A quick collection of responses:

But we're not talking about *dict*, we're talking about dict.items which
returns a set-like object:

    py> from collections.abc import Set
    py> isinstance({}.items(), Set)

This property is nice, as .keys() (for example) can operate like a set and give lots of convenience features.  However this doesn't really mean that these objects are trying to *be* sets in any meaning way, dictionaries are now ordered, this is a property of dictionaries, whereas sets are explicitly unordered. 

Plus, the following example shows how quickly the set emulation falls-down:

py> set({'a': [1]}.items())
Traceback (most recent call last):
  File "<stdin>", line 1, in <module>
TypeError: unhashable type: 'list'

>     for i in range(len(d)):
>         do(d.items()[i])  # if dict_items supports index access.
> sample 1 is O(n) where n = len(d), but sample 2 is O(n^2).
> By not supporting index access, dict_items prevents to write such
> inefficient code.

I don't think that this is a compelling or strong argument. We can write
inefficient code because dicts do *not* support index access:

    for i in range(len(d)):
        for j,item in enumerate(d.items()):
            if j == i:

I guess that adding index read access to dicts could be done, perhaps
with a method:

    d.getitem(3)  # Returns (key, value)

and I don't think that would be expensive. My recollection is that
internally dicts have, or had, an internal array of keys. So it could be
a constant time operation to look up the key by index.

I don't think inventing new methods for emulating __getitem__ is that useful here, there is a well established standard for getting items from a container by index, I think we should use it :).

Here's my understanding of the performance implications of allowing __getitem__ on dictview objects:

There are currently two variant layouts of PyDictObjects, 'traditional' dicts, and split dicts.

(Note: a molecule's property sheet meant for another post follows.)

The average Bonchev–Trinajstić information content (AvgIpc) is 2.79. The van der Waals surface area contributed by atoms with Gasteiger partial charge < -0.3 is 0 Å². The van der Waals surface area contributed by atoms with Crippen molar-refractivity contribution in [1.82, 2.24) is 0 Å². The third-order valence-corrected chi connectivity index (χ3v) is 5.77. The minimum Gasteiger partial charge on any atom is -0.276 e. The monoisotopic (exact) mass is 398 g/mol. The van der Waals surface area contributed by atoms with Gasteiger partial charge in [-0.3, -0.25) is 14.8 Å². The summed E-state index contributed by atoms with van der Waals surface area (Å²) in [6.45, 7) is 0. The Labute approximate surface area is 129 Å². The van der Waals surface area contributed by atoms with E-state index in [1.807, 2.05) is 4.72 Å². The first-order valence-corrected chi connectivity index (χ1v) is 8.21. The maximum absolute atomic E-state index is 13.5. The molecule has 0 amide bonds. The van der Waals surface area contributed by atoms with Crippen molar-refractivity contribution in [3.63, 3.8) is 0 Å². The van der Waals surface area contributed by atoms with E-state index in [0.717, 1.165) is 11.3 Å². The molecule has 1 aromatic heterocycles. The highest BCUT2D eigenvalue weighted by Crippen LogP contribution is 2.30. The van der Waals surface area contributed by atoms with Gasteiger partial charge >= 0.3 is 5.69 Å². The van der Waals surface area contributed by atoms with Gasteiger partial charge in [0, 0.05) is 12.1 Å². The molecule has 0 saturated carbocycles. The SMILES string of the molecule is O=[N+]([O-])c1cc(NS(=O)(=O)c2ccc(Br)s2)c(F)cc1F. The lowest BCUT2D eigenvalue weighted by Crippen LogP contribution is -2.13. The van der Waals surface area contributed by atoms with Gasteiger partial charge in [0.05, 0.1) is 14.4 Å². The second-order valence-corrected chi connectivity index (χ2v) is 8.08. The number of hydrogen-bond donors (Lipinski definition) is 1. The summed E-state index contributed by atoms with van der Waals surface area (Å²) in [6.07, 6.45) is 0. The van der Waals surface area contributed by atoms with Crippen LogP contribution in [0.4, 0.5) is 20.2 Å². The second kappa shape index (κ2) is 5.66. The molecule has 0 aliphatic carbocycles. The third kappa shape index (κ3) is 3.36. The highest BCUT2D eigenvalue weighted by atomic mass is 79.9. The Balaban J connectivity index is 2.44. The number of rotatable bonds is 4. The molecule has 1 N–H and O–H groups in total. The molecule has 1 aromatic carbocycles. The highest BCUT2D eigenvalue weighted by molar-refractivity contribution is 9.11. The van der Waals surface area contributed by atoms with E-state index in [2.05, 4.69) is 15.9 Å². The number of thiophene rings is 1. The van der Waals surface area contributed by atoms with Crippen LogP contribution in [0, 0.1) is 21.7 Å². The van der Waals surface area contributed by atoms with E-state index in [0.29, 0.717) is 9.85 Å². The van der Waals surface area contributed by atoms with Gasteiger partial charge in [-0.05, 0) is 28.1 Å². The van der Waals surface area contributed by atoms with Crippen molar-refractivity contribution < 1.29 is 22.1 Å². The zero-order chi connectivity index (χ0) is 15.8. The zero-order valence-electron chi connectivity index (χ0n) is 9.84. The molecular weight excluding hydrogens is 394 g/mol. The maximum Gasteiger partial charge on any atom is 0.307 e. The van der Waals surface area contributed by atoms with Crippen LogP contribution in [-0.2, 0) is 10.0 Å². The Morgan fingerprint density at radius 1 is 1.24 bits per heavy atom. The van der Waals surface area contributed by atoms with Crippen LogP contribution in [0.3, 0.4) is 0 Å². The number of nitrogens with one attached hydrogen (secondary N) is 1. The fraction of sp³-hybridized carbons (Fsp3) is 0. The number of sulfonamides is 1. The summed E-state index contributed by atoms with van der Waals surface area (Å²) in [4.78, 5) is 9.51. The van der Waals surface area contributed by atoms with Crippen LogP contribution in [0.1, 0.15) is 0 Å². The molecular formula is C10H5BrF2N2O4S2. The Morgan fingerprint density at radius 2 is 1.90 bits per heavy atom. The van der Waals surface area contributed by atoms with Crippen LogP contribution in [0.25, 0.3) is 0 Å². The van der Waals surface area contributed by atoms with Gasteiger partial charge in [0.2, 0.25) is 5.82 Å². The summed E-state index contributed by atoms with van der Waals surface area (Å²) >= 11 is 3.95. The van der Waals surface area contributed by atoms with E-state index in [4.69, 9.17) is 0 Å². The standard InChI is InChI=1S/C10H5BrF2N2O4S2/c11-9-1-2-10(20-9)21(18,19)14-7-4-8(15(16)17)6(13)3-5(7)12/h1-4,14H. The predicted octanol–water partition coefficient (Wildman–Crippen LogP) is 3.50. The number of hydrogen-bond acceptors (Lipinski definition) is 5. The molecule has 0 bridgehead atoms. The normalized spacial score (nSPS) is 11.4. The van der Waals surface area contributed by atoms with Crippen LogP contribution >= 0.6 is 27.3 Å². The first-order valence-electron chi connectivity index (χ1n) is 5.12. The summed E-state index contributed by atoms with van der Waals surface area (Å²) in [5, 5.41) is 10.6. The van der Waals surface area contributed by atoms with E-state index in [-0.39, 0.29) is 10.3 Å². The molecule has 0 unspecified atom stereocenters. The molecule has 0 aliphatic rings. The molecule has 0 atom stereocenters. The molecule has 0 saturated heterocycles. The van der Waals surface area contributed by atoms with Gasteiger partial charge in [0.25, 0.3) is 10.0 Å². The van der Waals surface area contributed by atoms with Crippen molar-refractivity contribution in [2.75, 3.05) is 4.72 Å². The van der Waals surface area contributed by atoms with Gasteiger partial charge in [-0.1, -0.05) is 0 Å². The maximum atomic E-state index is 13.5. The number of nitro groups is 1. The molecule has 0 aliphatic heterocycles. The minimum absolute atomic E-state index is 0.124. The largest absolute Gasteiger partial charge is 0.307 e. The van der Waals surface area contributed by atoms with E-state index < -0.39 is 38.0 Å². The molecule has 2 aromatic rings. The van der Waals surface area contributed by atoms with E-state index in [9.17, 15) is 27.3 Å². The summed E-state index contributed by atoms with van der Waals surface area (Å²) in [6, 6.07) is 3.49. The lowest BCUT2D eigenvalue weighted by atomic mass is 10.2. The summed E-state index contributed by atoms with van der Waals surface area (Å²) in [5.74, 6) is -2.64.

Split dicts are stored as (two) compact arrays with an added hashtable, so O(1) lookup is possible. 
However, split dicts are *not* really relevant here, because typically dicts in use aren't split() (for example mutating a split dict) returns a traditional' dict.

Traditional dicts are stored as an array based on insertion order (like split dicts), *but* deletions result in the entry being NULL'd out in-place.  Therefore index access is O(n) because you have to walk the items in the DK_ENTRIES list counting non-NULL keys.  This should be really fast because it's just walking a list of pointers, no dereferences or anything, however it isn't O(1) which does make me slightly hesitant about the proposal.
This is easy enough to solve with an augmented dict. A sketch of a

Implementing this functionality is trivial, but adding __getitem__ avoids these paper-cut like surprising examples, and fixes code that should "just work", for example `random.choice`
But even if we could do these efficiently, who would use them? If you
need this for a table, you probably need to support insertion and
deletion as well, maybe slices, and you probably need both columns and
rows, so I really don't think that dict is the right place for this.

I don't think so, you can see some examples I dug out earlier in the thread (when my posts get moderated), that support this use-case without needing mutation ability or any table structures.


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